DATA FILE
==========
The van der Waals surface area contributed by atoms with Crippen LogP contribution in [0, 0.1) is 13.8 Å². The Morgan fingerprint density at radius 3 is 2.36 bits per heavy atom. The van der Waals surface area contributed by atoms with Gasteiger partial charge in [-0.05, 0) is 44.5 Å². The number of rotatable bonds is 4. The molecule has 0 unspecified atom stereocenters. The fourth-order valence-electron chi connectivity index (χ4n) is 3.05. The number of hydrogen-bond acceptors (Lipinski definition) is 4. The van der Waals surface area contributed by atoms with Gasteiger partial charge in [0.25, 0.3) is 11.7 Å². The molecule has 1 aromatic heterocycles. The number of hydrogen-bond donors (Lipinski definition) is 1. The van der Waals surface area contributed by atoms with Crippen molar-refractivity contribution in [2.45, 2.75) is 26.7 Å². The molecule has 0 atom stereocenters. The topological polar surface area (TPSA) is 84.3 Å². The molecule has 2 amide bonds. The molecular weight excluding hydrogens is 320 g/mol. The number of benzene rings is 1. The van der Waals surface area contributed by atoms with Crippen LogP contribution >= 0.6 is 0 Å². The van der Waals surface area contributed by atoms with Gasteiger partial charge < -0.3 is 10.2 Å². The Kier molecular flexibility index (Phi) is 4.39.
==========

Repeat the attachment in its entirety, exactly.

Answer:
The van der Waals surface area contributed by atoms with Crippen LogP contribution in [0, 0.1) is 13.8 Å². The Morgan fingerprint density at radius 3 is 2.36 bits per heavy atom. The van der Waals surface area contributed by atoms with Gasteiger partial charge in [-0.05, 0) is 44.5 Å². The number of rotatable bonds is 4. The molecule has 0 unspecified atom stereocenters. The fourth-order valence-electron chi connectivity index (χ4n) is 3.05. The number of hydrogen-bond acceptors (Lipinski definition) is 4. The van der Waals surface area contributed by atoms with Gasteiger partial charge in [0.25, 0.3) is 11.7 Å². The molecule has 1 aromatic heterocycles. The number of hydrogen-bond donors (Lipinski definition) is 1. The van der Waals surface area contributed by atoms with Crippen molar-refractivity contribution in [2.45, 2.75) is 26.7 Å². The molecule has 0 atom stereocenters. The topological polar surface area (TPSA) is 84.3 Å². The molecule has 2 amide bonds. The molecular weight excluding hydrogens is 320 g/mol. The number of benzene rings is 1. The van der Waals surface area contributed by atoms with Crippen LogP contribution >= 0.6 is 0 Å². The van der Waals surface area contributed by atoms with Gasteiger partial charge < -0.3 is 10.2 Å². The Kier molecular flexibility index (Phi) is 4.39.